It was on a Sunday, I remember, on my return from the low-mass that I found a policeman at home with an order of evacuation before twenty-four hours, and I had not yet obtained a passport. The Belgian Consul with whom I should have returned was taken prisoner, and I was obliged to return alone. The international train service was interrupted and I was forced to travel to the frontier in a compartment in which the passengers were packed like sardines. On arrival at Cologne we were delayed in the station for two hours to allow the passage of the troop trains to the frontier. On arriving at Herbesthal we were informed by the Customs Officers that after the examination of our luggage we must proceed to Belgium on foot. We were then led to a room in the Custom House and divested of almost all our clothing so that a thorough examination could be made. I became somewhat restless and attempted to argue with one of the officials with the result that I was placed in a prison cell for one and a half hours. After relieving me of my camera, photograph album, and my papers that I possessed, I was put with my baggage outside the building faced with the task of carrying my luggage (which weighed 45 kilos) half a mile to the frontier. I waited … five, ten, fifteen minutes and the people left the station loaded like donkeys now throwing me a look of irony, now of pity, probably because, sitting on my trunk I cut rather a strange figure. At last a young Frenchman, only carrying a small bag, passed. He was good enough to help me carry my trunk of 45 kilos.
At the Belgian Customs there was an incomparable disorder. People were coming in and going out, the stationmaster and his employees were running quickly in all directions. When the train arrived all the trunks were put in the guard’s van and we entered the first carriage. My journey from the Belgian frontier to Liege cost me nothing … the war is sometimes pleasant! The following night many houses and churches were blown up so as to give the guns of the forts a clear line of fire. As my brother and sister are very young we decided to go to Ostend where we had a villa, so as to spare them the horrors of a bombardment. A non-stop train was leaving at eleven o’clock for Ostend, and we decided to take it. Already Liege took a military aspect, all the motor cars had been requisitioned and divided into cars for officers, for transport, and others for the Red Cross of Belgium. All the cattle from the province were brought into the ring of forts, to provide against a siege, and all the workmen of the principal manufacturers were sent to make trenches around the forts, whilst the ammunition factories, the ‘Fabrique Nationale d’Armes’ at Liege and the artillery workshops of the Cockerill firm were directed by officers. At the station the station master told us that Verviers was already in the hands of the Germans, that a rencontre had taken place between the Belgian Lancers and the Uhlans and that probably before five o’clock in the afternoon the town would be quite surrounded, Foresight which, alas! was realized.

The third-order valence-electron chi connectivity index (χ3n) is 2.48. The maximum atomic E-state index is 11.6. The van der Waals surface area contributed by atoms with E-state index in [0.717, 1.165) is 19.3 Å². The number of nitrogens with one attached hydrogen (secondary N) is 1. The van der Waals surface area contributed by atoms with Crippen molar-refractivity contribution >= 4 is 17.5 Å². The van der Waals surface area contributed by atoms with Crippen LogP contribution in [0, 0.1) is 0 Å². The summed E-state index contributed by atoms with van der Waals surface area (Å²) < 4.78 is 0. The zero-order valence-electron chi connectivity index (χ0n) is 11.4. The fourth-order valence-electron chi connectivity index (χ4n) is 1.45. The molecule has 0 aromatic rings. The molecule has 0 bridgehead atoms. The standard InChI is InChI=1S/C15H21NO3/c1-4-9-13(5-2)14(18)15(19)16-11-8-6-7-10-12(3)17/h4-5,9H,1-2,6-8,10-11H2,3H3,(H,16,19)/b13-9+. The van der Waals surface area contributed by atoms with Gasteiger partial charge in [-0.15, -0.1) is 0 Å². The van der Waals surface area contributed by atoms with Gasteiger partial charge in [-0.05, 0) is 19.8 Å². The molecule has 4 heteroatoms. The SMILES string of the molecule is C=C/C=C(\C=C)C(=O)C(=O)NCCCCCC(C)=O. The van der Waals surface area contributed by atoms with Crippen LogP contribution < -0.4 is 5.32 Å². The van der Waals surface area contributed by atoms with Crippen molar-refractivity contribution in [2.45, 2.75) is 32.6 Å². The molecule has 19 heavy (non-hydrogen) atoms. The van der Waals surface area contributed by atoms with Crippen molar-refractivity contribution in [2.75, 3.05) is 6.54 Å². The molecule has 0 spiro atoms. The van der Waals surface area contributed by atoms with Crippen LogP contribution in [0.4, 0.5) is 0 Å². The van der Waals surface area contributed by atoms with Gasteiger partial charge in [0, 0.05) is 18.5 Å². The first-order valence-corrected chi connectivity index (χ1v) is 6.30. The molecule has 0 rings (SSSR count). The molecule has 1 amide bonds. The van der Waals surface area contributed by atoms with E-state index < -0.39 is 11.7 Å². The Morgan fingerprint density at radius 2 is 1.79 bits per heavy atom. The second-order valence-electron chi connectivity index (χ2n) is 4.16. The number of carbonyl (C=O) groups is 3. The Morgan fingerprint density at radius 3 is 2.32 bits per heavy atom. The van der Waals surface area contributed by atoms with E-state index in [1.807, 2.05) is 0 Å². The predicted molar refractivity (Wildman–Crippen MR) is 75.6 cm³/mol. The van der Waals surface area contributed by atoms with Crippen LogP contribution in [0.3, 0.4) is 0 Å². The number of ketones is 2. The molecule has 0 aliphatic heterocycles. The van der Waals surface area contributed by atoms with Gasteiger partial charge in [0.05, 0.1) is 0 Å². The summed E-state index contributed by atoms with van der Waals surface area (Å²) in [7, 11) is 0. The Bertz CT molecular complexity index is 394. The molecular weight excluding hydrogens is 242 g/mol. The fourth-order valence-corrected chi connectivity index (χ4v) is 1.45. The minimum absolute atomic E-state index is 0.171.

At Ostend we remained one month and a half in constant anxiety, passing the greater part of the day in the hospital and also three nights a week from eight o’clock in the evening to eight o’clock in the morning, helping and replacing the nurses in their arduous work. There was one continual passage of English and Belgian aeroplanes, airships, and Belgian armoured cars, while a British squadron of warships was still off the town. The villas on the coast were empty, everybody had fled to England. The Germans arrived at Gand, and since most people had left, we also took ship to England. We were stopped three times by the warships patrolling in the Channel and when we arrived in the Thames, night began to fall and the stars to appear. Our destination was Tilbury and when we arrived, I was afraid: all things, were black and dull. The cranes extended their gigantic arms over us, all glistening with oil, and in the docks not a single light burned. Our ship passed between silhouettes of ships and all this blackness began to depress me. At the bureau of the Cockerill line an employee who attended to us, announced that the only hotel in Tilbury was full and that we must either sleep on the boat or take the train to London at eleven o’clock that night. At one o’clock we arrived at London and were rapidly conveyed by taxi from Charing Cross to the hotel. There the landlord, who took us for Germans, would not have us at first and finally banished us to the third floor where I spent a night full of nightmare. Once again I saw the black cranes, with their long arms at Tilbury. Happily this first bad impression quickly disappeared before the generous English hospitality.’